Standing on a raised gravelled bank a short walk from Plumstead station, the views in front of me could hardly be described as picturesque. Looking in one direction I could see some Southeastern trains parked up in their sidings, while looking the other way there was an expanse of cleared industrial land flanked by a self-storage warehouse.
With a Stagecoach bus depot and two prisons (the infamous Thameside and Belmarsh) a little further away, tourist London this was not. So, if I was not here for the McDonald’s ‘drive thru’, why was I here?
Before this visit, I had never before been to Plumstead (the closest I had been was Woolwich town centre, a place I wrote about recently). But on this occasion I was about to embark on a walk led Rob Smith, who is part of Footprints of London, which was to explore part an area of London hidden away for many years when the land was owned by the military. It turned out to be a fascinating trip.
But first, some history…..
By royal appointment
Woolwich was founded in Anglo Saxon times and it developed into a small medieval town with particular focus on the wool trade. But if you read my earlier blog on Woolwich, you will know it well and truly took off when Henry VIII founded a dockyard to build his warship, the “Henri Grace A Dieu”, in 1512 and in the years that followed it became a vital military site.
It was expanded in subsequent years as the threat of war increased and the testing of guns began in the 1650s at what was known as the Warren. And in 1696 a workshop called Warren Laboratory was established to make fuzes, gunpowder and shells. By the mid-18th century, the military site covered 100 acres.
The marshland that I first saw when I left Plumstead station was used as the testing grounds of the Royal Arsenal (a named it gained in 1806), before the manufacturing of explosives was added later. For many years few Londoners would have been aware of what went on at the site because it was hidden away behind a wall (which was strengthened over time).
After walking down from the raised bank (under which Joseph Bazalgette placed the pipes for his pioneering Victorian sewer system), we walked through a shopping precinct and reached the remains of a wide canal, dating from 1812. It was dug out by convicts and, as well as having a defensive role, it was used for bringing in gunpowder from north of the Thames, as well as a site for testing torpedos.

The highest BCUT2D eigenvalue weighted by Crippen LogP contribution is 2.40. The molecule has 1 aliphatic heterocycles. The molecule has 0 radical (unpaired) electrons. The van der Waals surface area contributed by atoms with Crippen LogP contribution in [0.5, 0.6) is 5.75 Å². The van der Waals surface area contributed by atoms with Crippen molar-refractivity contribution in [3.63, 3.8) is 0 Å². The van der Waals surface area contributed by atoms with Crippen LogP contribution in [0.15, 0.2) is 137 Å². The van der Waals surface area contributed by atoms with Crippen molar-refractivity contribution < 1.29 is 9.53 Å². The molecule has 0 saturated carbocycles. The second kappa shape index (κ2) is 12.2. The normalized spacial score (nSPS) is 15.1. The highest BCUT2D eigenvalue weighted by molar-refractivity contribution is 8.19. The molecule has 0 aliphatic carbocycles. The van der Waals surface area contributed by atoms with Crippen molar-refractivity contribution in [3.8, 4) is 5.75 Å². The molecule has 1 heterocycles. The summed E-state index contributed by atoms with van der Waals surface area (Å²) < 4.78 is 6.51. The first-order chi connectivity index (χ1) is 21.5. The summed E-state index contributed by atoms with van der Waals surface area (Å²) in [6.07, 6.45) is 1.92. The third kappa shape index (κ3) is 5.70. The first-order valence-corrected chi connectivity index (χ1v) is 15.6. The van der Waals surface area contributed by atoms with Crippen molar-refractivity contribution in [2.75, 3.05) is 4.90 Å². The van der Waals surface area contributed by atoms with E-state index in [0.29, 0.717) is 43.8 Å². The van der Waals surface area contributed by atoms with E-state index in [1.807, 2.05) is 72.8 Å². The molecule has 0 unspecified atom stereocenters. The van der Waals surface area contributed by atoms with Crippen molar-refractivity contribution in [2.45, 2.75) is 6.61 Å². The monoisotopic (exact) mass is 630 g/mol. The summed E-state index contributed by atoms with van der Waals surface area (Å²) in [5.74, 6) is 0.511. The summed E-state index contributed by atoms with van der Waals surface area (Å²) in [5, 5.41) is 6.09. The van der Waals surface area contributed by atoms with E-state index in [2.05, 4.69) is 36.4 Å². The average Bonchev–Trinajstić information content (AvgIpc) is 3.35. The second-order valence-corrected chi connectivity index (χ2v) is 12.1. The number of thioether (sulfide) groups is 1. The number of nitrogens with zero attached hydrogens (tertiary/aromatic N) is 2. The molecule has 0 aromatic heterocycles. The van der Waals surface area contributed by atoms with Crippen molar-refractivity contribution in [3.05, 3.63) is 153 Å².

The canal was used right up to the early 1960s, but in the later years its main role was bringing coal to gasworks, a site of which remains derelict on one side of the waterway. On the other side, houses have been and a pedestrian walkway created on land where rockets used to be built. And a disused lock gate and swing bridge can still be seen.
Rob had plenty of stories to tell about the area, including how the narrow gauge tracks in the area had been brought over form Sudan (an area of enormous interest to the British in the 19th century). And as we walked along the Thames footpath, he provided accounts of tragic accidents of the dangerous Tripcock Ness bend and the terrible conditions that prisoners on hulks moored along the river faced.
‘The Venice of South East London’
By the 1960s part of the vast Royal Arsenal complex had been left redundant and the Ministry of Defence offered land to what was then London County Council for social housing. New schemes for homes had been approved for the likes of Hatfield, but they weren’t considered to be enough to re-house all those living in overcrowded back-to-back Victorian housing around the capital.
London County Council (superseded by the Greater London Council – the GLC – in 1965) planned to create a ‘city in a city’ with homes for 60,000 people and an adjoining business park providing jobs for them so they would need to travel long distances for work. Canals (creating “the Venice of South East London,” as Rob put it) would be built and even a marina would be created, so that the area could attract cruise ships and provide further employment for workers in a strip of tourist restaurants along the water’s edge.
But early on Thamesmead – a completely new name conjured up in a competition attracting more than 500 entries – faced difficulties. The marshy nature of the land meant that foundations needed to be dug down further than intended and builders encountered unexploded military ordinance which needed to be dealt with, thus slowing things down.
The architects of the new ambitious scheme seemed more interested in what the tower blocks of flats would look like, rather than the practicalities of creating sound housing. Indeed the first family to move on the estate didn’t have any neighbours for many months because of a flaw with the construction and water apparently poured into their living space.